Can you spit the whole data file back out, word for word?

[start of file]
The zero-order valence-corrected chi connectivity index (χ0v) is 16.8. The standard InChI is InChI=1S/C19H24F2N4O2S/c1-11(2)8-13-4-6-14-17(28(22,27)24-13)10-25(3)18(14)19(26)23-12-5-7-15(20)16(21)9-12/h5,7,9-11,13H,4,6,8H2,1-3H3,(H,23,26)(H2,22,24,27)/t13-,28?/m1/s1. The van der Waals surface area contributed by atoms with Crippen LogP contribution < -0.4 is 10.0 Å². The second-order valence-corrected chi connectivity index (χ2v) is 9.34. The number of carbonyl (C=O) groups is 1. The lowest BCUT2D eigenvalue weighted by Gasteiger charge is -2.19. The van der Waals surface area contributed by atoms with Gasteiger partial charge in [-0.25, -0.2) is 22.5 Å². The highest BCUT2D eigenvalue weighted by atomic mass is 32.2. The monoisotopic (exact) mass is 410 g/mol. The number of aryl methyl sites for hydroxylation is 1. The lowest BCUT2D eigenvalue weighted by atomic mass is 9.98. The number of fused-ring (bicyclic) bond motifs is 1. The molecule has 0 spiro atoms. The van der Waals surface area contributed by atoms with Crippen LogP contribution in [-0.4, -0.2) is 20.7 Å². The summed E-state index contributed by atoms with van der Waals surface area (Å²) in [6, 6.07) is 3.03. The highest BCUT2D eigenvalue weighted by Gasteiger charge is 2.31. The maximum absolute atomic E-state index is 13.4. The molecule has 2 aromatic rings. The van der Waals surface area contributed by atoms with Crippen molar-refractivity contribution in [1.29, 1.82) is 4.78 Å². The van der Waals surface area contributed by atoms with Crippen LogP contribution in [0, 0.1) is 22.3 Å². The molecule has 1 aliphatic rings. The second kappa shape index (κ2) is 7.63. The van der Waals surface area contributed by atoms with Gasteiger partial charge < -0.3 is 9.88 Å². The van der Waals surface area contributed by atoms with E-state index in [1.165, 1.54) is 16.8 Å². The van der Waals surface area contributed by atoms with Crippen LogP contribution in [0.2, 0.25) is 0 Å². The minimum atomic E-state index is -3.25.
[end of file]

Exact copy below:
The zero-order valence-corrected chi connectivity index (χ0v) is 16.8. The standard InChI is InChI=1S/C19H24F2N4O2S/c1-11(2)8-13-4-6-14-17(28(22,27)24-13)10-25(3)18(14)19(26)23-12-5-7-15(20)16(21)9-12/h5,7,9-11,13H,4,6,8H2,1-3H3,(H,23,26)(H2,22,24,27)/t13-,28?/m1/s1. The van der Waals surface area contributed by atoms with Crippen LogP contribution < -0.4 is 10.0 Å². The second-order valence-corrected chi connectivity index (χ2v) is 9.34. The number of carbonyl (C=O) groups is 1. The lowest BCUT2D eigenvalue weighted by Gasteiger charge is -2.19. The van der Waals surface area contributed by atoms with Gasteiger partial charge in [-0.25, -0.2) is 22.5 Å². The highest BCUT2D eigenvalue weighted by atomic mass is 32.2. The monoisotopic (exact) mass is 410 g/mol. The number of aryl methyl sites for hydroxylation is 1. The lowest BCUT2D eigenvalue weighted by atomic mass is 9.98. The number of fused-ring (bicyclic) bond motifs is 1. The molecule has 0 spiro atoms. The van der Waals surface area contributed by atoms with Crippen LogP contribution in [-0.4, -0.2) is 20.7 Å². The summed E-state index contributed by atoms with van der Waals surface area (Å²) in [6, 6.07) is 3.03. The highest BCUT2D eigenvalue weighted by Gasteiger charge is 2.31. The maximum absolute atomic E-state index is 13.4. The molecule has 2 aromatic rings. The van der Waals surface area contributed by atoms with Crippen molar-refractivity contribution in [1.29, 1.82) is 4.78 Å². The van der Waals surface area contributed by atoms with Crippen LogP contribution in [0, 0.1) is 22.3 Å². The molecule has 1 aliphatic rings. The second kappa shape index (κ2) is 7.63. The van der Waals surface area contributed by atoms with Gasteiger partial charge < -0.3 is 9.88 Å². The van der Waals surface area contributed by atoms with E-state index in [1.165, 1.54) is 16.8 Å². The van der Waals surface area contributed by atoms with Crippen LogP contribution in [0.2, 0.25) is 0 Å². The minimum atomic E-state index is -3.25.